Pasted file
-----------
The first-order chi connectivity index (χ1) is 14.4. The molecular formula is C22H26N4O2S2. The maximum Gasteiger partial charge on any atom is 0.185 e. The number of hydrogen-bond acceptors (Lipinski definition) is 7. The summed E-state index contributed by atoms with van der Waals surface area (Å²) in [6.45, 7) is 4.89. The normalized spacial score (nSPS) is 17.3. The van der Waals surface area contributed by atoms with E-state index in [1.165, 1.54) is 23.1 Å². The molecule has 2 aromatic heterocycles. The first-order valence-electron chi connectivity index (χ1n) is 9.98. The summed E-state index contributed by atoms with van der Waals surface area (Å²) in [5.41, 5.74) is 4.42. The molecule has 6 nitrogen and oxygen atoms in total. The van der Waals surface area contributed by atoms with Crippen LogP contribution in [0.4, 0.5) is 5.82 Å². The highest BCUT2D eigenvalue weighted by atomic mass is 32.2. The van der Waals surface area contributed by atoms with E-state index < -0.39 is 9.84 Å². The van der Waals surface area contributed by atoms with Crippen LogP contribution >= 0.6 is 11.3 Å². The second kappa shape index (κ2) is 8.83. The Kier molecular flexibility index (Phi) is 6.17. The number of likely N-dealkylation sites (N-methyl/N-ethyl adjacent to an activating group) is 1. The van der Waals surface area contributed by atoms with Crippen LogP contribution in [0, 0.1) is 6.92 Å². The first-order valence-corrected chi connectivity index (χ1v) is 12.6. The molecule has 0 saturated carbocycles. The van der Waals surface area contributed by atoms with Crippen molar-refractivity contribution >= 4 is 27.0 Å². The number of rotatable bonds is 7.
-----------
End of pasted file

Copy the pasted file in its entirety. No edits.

The first-order chi connectivity index (χ1) is 14.4. The molecular formula is C22H26N4O2S2. The maximum Gasteiger partial charge on any atom is 0.185 e. The number of hydrogen-bond acceptors (Lipinski definition) is 7. The summed E-state index contributed by atoms with van der Waals surface area (Å²) in [6.45, 7) is 4.89. The normalized spacial score (nSPS) is 17.3. The van der Waals surface area contributed by atoms with E-state index in [1.165, 1.54) is 23.1 Å². The molecule has 2 aromatic heterocycles. The first-order valence-electron chi connectivity index (χ1n) is 9.98. The summed E-state index contributed by atoms with van der Waals surface area (Å²) in [5.41, 5.74) is 4.42. The molecule has 6 nitrogen and oxygen atoms in total. The van der Waals surface area contributed by atoms with Crippen LogP contribution in [0.4, 0.5) is 5.82 Å². The highest BCUT2D eigenvalue weighted by atomic mass is 32.2. The van der Waals surface area contributed by atoms with E-state index < -0.39 is 9.84 Å². The van der Waals surface area contributed by atoms with Crippen LogP contribution >= 0.6 is 11.3 Å². The second kappa shape index (κ2) is 8.83. The Kier molecular flexibility index (Phi) is 6.17. The number of likely N-dealkylation sites (N-methyl/N-ethyl adjacent to an activating group) is 1. The van der Waals surface area contributed by atoms with Crippen LogP contribution in [0, 0.1) is 6.92 Å². The first-order valence-corrected chi connectivity index (χ1v) is 12.6. The molecule has 0 saturated carbocycles. The van der Waals surface area contributed by atoms with Crippen molar-refractivity contribution >= 4 is 27.0 Å². The number of rotatable bonds is 7.